Hearing Loss



 Otolaryngologists at the House Ear Clinic find that significant hearing loss is associated with abusing the hydocodone/acetampinophen product Vicodin(tm). Their study states hearing can be improved through the use of cochlear implants. 

Hydrocodone and acetampinophen, in combination, are commonly used used to alleviate pain. The analgesic presents side effects similar to other habit forming medications and has the potential for inciting physiologic dependence and tolerance with repeated use. Additional symptoms related to overdose include respiratory depression, hypotension, and coma. 

Deafness resulting from narcotic overuse is a rare occurrence. In the past, there have been no reports of progressive hearing loss occurring as a result of overdosing hydrocodone or acetaminophen. However, Los Angeles ear, nose, and throat specialists have found that when both agents are combined, such as Vicodin(tm), hearing loss can occur following overuse and progress to total deafness. Describing rapid and progressive hearing loss associated with hydrocodone/acetampihnophen and its successful rehabilitation with cochlear implantation was the primary objective of this retrospective study. 

The research was carried out by Rick A. Friedman MD PhD, John W. House MD, William M. Luxford MD, and Dawna Mills, all from the House Ear Clinic, Los Angeles, CA, and Stuart Gherini MD, in private practice in Sacramento, CA. The results of their findings were presented April 25 at the annual meeting of the American Otological Society, being held April 24-25, at the Marriott's Desert Springs, Palm Desert, CA. Methodology: There were nine females and three males in the study population. The average age was 42 years with a range of 32 to 54 years. Each of the patients underwent extensive otologic history and physical examination to identify factors that may have caused the hearing loss. The tests included behavioral audiograms, a serological evaluation to rule out predisposing illness such as autoimmune disease, and extensive radiological testing with high-resolution temporal bone computed tomography or enhanced magnetic resonance imaging.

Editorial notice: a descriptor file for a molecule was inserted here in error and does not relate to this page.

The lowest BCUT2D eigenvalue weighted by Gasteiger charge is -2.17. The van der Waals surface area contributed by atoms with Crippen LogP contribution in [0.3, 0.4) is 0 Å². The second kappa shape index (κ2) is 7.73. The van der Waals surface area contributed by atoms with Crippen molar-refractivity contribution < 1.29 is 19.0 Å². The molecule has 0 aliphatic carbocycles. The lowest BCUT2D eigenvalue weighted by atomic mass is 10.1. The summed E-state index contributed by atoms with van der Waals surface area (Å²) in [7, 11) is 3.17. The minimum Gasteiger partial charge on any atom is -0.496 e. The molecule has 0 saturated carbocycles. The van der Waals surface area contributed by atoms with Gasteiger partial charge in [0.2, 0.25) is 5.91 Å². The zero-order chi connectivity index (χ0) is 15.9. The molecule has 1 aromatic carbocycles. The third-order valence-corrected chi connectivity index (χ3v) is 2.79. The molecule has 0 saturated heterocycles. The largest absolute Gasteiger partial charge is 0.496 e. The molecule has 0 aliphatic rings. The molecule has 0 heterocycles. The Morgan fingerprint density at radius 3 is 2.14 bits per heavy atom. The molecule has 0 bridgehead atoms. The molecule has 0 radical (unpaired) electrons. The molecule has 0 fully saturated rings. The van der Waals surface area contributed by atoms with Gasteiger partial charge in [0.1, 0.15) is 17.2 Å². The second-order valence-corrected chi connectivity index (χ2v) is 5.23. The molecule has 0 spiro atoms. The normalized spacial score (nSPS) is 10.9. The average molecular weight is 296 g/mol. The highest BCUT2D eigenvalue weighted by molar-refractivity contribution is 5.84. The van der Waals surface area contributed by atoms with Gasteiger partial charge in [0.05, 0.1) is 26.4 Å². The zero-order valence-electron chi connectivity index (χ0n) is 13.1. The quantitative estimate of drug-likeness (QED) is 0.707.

Historical information gathered from the patients included age, quantity and duration of Vicodin(tm) consumption, duration of symptoms prior to deafness, which ear was affected, and presence of tinnitus or dizziness. Results: The researchers found that all of the patients in the study had overused the medication for several years. Nonetheless, neither the amount nor the duration of consumption appeared to correlate with the timing of hearing loss onset (except for one patient with the highest level of consumption). Additional findings included: Hearing loss was profound in ten of the twelve patients. After cessation of the drug abuse, one patient experienced slowly progressing left-sided hearing loss that stabilized. Another patient experienced gradually progressing symmetrical hearing loss in the severe range. Two of the patients experienced hearing loss over days to weeks culminating in total deafness. The typical patient hearing loss was bilateral. However, four of the twelve experienced unilateral hearing loss as a symptom onset. Eight of the study group experienced tinnitus with their hearing loss; dizziness was experienced by two patients. Eight of the patients underwent cochlear implantation. Seven have demonstrated early success with their devices. The eighth patient has not undergone postoperative testing but is able to use the telephone with the device. - 

end - Contact Ken Satterfield at 703-519-1563 (until 4/22) or 760-776-8503 (4/22-4/29) for an interview with Dr. Friedman or additional information.

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